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The People of the State of New York v. Maurice Johnson

SUPREME COURT OF THE STATE OF NEW YORK Appellate Division, Fourth Judicial Department


March 23, 2012

THE PEOPLE OF THE STATE OF NEW YORK,
RESPONDENT,
v.
MAURICE JOHNSON,
DEFENDANT-APPELLANT.

Appeal from an order of the Supreme Court, Erie County (John L. Michalski, A.J.), entered January 14, 2011.

People v Johnson

Appellate Division, Fourth Department

Published by New York State Law Reporting Bureau pursuant to Judiciary Law § 431.

This opinion is uncorrected and subject to revision before publication in the Official Reports.

Decided on March 23, 2012

PRESENT: CENTRA, J.P., FAHEY, LINDLEY, SCONIERS, AND MARTOCHE, JJ.

The order determined that defendant is a level two risk pursuant to the Sex Offender Registration Act.

It is hereby ORDERED that the order so appealed from is modified on the law by determining that defendant is a level one risk pursuant to the Sex Offender Registration Act and as modified the order is affirmed without costs.

Memorandum: On appeal from an order determining that he is a level two risk pursuant to the Sex Offender Registration Act (Correction Law § 168 et seq.), defendant contends that Supreme Court erred in assessing 20 points against him under risk factor 7, for his relationship with the victim. We agree. Points may be assessed under risk factor 7 in the event that the underlying crime "was directed at a stranger," the crime was directed at a person with whom the offender "established or promoted [a relationship] for the primary purpose of victimization," or the crime "arose in the context of a professional or avocational relationship between the offender and the victim and was an abuse of such relationship" (Sex Offender Registration Act: Risk Assessment Guidelines and Commentary, at 12 [2006]; see People v Stein, 63 AD3d 99, 101).

Here, the court determined that the victim was a stranger to defendant. That was error. Pursuant to the presentence report, defendant "was acquainted with [the victim] as a consequence of going to church with [the victim's] mother and aunt" (emphasis added), and the Risk Assessment Guidelines and Commentary provide that "the term stranger' includes anyone who is not an actual acquaintance of the victim" (Risk Assessment Guidelines and Commentary, at 12; see People v Helmer, 65 AD3d 68, 70). The People nevertheless contend that the court properly assessed points against defendant under risk factor 7 because they established by clear and convincing evidence that defendant established or promoted the relationship with the victim for the primary purpose of victimizing him. We reject that contention. The only evidence considered by the court was the presentence report and risk assessment instrument (RAI), and there is nothing in those documents indicating that defendant's purpose in meeting or developing a relationship with the victim was to subject him to sexual contact or otherwise abuse him. Further, because it is undisputed that defendant did not have a professional or avocational relationship with the victim, we conclude that there was no basis for the court to assess points against defendant under risk factor 7.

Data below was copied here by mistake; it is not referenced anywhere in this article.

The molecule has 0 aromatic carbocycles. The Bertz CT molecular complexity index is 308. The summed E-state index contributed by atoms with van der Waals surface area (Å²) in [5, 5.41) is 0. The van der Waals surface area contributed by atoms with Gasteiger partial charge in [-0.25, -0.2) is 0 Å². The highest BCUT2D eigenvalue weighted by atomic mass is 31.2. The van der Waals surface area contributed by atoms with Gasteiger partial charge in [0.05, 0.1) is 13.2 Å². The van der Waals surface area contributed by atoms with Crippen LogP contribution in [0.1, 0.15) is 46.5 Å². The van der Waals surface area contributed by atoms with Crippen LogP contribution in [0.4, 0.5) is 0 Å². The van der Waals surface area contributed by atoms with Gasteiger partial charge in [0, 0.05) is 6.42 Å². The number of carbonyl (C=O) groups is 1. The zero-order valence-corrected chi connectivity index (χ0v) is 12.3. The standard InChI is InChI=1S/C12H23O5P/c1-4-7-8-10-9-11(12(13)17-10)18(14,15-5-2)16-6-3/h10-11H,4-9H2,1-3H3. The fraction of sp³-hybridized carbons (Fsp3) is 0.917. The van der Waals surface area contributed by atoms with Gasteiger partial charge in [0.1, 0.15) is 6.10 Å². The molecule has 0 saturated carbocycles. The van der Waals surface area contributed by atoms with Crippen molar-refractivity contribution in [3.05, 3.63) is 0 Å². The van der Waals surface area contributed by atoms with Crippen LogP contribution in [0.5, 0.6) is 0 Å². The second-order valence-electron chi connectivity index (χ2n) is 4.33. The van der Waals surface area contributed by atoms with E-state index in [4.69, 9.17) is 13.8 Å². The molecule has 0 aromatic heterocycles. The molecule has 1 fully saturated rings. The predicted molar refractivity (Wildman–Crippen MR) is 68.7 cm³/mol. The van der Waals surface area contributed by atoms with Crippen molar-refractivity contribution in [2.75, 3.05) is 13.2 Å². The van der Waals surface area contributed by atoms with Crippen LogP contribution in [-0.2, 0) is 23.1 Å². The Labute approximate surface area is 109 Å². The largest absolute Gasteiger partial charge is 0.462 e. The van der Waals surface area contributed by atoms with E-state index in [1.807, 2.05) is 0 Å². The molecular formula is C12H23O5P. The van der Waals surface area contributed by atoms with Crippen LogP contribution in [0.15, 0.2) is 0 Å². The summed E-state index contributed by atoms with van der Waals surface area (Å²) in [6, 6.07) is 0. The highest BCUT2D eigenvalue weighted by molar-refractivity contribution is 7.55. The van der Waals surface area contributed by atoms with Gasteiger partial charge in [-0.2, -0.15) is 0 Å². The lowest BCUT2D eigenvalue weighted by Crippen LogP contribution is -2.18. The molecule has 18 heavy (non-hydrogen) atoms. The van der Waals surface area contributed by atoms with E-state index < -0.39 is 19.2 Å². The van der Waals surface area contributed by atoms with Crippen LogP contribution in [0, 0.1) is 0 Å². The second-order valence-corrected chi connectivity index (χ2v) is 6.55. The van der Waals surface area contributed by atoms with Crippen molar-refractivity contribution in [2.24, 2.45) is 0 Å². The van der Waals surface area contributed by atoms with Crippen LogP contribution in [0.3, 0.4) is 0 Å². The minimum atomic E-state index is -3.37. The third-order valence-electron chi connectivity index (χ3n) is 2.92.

As a result of the error of the court, defendant's score on the RAI must be reduced by 20 points, rendering him a presumptive level one risk. The People did not seek an upward departure based on defendant's HIV status or his surreptitious videotaping of the sexual acts that he engaged in with the victim. We therefore modify the order accordingly.

All concur except Sconiers and Martoche, JJ., who dissent and vote to affirm in the following Memorandum: We respectfully dissent and would affirm the order determining that defendant is a level two risk pursuant to the Sex Offender Registration Act (Correction Law § 168 et seq.). We cannot agree with the majority that Supreme Court erred in assessing 20 points against defendant under the risk factor for his relationship with the victim. In our view, the People established by clear and convincing evidence that defendant established or promoted the relationship with the victim for the primary purpose of victimization (see Sex Offender Registration Act: Risk Assessment Guidelines and Commentary, at 12 [2006]). The relationship between defendant and the victim was not familial in nature but was predatory, based upon the age of the victim, the age difference between defendant and the victim and the circumstances under which they met. Thus, we conclude that the facts, as presented to the court, established that it was " highly probable' " that defendant befriended the victim for the purpose of victimizing him through the sexual relationship (People v Dominie, 42 AD3d 589, 590).

Entered: March 23, 2012 Frances E. Cafarell Clerk of the Court

20120323

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